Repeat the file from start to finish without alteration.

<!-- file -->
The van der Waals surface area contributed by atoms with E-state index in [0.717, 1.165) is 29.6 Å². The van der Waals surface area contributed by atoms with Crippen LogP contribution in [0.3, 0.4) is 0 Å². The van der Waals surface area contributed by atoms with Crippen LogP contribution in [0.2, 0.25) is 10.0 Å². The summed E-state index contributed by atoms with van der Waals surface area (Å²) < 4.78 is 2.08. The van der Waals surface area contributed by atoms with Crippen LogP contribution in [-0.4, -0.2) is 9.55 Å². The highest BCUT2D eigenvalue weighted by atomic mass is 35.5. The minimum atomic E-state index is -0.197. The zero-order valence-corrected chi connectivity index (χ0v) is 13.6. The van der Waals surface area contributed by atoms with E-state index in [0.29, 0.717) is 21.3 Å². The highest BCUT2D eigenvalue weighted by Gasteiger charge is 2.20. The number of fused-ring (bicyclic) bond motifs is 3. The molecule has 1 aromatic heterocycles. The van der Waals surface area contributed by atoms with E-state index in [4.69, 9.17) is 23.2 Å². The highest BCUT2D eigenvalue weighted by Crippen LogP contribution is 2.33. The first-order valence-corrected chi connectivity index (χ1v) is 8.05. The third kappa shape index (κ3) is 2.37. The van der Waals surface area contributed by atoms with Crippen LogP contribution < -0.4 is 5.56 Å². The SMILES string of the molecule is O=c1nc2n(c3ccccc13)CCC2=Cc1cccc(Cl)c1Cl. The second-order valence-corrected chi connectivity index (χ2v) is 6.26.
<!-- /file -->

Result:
The van der Waals surface area contributed by atoms with E-state index in [0.717, 1.165) is 29.6 Å². The van der Waals surface area contributed by atoms with Crippen LogP contribution in [0.3, 0.4) is 0 Å². The van der Waals surface area contributed by atoms with Crippen LogP contribution in [0.2, 0.25) is 10.0 Å². The summed E-state index contributed by atoms with van der Waals surface area (Å²) < 4.78 is 2.08. The van der Waals surface area contributed by atoms with Crippen LogP contribution in [-0.4, -0.2) is 9.55 Å². The highest BCUT2D eigenvalue weighted by atomic mass is 35.5. The minimum atomic E-state index is -0.197. The zero-order valence-corrected chi connectivity index (χ0v) is 13.6. The van der Waals surface area contributed by atoms with E-state index in [0.29, 0.717) is 21.3 Å². The highest BCUT2D eigenvalue weighted by Gasteiger charge is 2.20. The number of fused-ring (bicyclic) bond motifs is 3. The molecule has 1 aromatic heterocycles. The van der Waals surface area contributed by atoms with E-state index in [4.69, 9.17) is 23.2 Å². The highest BCUT2D eigenvalue weighted by Crippen LogP contribution is 2.33. The first-order valence-corrected chi connectivity index (χ1v) is 8.05. The third kappa shape index (κ3) is 2.37. The van der Waals surface area contributed by atoms with Crippen LogP contribution < -0.4 is 5.56 Å². The SMILES string of the molecule is O=c1nc2n(c3ccccc13)CCC2=Cc1cccc(Cl)c1Cl. The second-order valence-corrected chi connectivity index (χ2v) is 6.26.